Kalamkari- A timeless art

Kalamkari- A timeless art

Once upon a time in ancient India, troupes of nomadic artists and storytellers (chitrakars) roved from village to village telling stories of great heroes from the Hindu mythology. They spoke of battles lost and won, demons slain and gods appeased. They extracted dyes from plants on the spot and used them to illustrate their accounts onto large bolts of canvas. This is the earliest example of what we know today as Kalamkari art. Kalamkari art can be traced as far back as 3000 BCE and samples of it have been found at Indus Valley’s archaeological sites.

                                         

In Persian, Kalam means pen and Kari  means craftsmanship. Kalamkari literally refers to the artistry of the pen. It originated and thrived in southern India, where the titular pen was a tamarind stick. The Persian christening of the art we know as Kalamkari today is thanks to the Mughals, who were great fans of it.

What makes Kalamkari a heritage piece of craft cherished worldwide? Well, it’s not just one thing. It’s the combination of its unique, intricate designs brimming with mythical references and stories. It’s the slow, vigorous and tedious dyeing process that’s done only using natural dyes and traditional methods.

It’s the stunning artistry of the master craftsman wielding the pen (kalam). Creating a piece of Kalamkari cloth can take anything between 20-40 days.

The cotton fabric which is going to be used for kalamkari is treated with naturally occurring solutions which helps it achieve a uniform, off-white colour. What follows are multiple stages of immersion in natural concoctions, washing, sun-drying. Once the fabric is deemed ready for painting, the initial sketches are done using a charcoal quill. Post this, natural dyes are used to fill in the drawings.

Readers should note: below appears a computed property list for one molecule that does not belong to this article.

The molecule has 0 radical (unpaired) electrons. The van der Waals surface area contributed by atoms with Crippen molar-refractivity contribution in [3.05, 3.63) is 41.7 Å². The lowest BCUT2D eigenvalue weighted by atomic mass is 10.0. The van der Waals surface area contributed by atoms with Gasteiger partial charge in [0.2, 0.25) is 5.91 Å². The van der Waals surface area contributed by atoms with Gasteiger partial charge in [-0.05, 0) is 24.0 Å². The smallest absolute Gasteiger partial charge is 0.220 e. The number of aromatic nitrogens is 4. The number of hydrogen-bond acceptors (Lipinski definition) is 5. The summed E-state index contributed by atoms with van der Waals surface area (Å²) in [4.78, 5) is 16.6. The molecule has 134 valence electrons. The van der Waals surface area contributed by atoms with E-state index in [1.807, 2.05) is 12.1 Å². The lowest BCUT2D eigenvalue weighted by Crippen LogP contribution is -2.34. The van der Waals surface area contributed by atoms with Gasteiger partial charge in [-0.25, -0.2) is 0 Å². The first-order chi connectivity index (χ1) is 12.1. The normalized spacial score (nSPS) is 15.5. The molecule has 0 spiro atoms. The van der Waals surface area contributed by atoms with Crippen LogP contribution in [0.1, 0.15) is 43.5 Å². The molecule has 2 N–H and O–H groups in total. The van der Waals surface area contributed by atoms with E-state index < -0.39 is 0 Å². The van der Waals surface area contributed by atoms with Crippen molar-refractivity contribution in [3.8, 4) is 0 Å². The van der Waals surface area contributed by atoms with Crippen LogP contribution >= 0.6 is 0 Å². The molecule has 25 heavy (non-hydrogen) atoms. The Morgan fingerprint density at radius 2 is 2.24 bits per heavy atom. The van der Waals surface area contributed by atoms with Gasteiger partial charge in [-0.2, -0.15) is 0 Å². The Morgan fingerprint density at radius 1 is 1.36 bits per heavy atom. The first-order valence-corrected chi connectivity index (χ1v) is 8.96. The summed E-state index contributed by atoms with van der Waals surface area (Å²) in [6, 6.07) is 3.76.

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Kalamkari’s colours mirror India’s naturally occurring flora and fauna as the dyes are traditionally sourced from local plants – indigo, mustard, rust, black, green, ochre, etc. There’s no use of chemicals or artificial supplements at any stage. Once the illustrations are complete and the colours sealed in, there’s another few stages of expert washing and drying. Expert because the wrong techniques could irreversibly damage the designs. All in all, creating a kalamkari fabric requires 17 careful stages from preparing the cloth to the final washing after which it’ll be ready for use.  

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In recent years, kalamkari art has fended off serious foes in the form of power looms and machine printed textiles. But the skill and vision of the artists have held strong in the face of cheap tech knock-offs, proving that in some cases old really is gold. Kalamkari fabrics are used to make sarees, scarfs, stoles, temple offerings to deities and household furnishings.

At Pure Mitti we are mindful of the extreme skill and craftsmanship that’s been invested into each and every inch of a beautiful and authentic kalamkari fabric. We see history and legacy of thousands of years each time we behold one such beauty and we are loathe to see it go to waste. So we salvage kalamkari strips that end up on the cutting floor of textile factories and divert them from the landfill by creating a beautiful range of bags.

Every time we see images of our customers and patrons slinging on these bags on their way to work or a grocery run, we feel a glow of pride at preventing waste, promoting slow fashion and helping this gorgeous art form thrive in the 21st century on the opposite end of the world from where it was once conceived – thousands of years ago.

 

 

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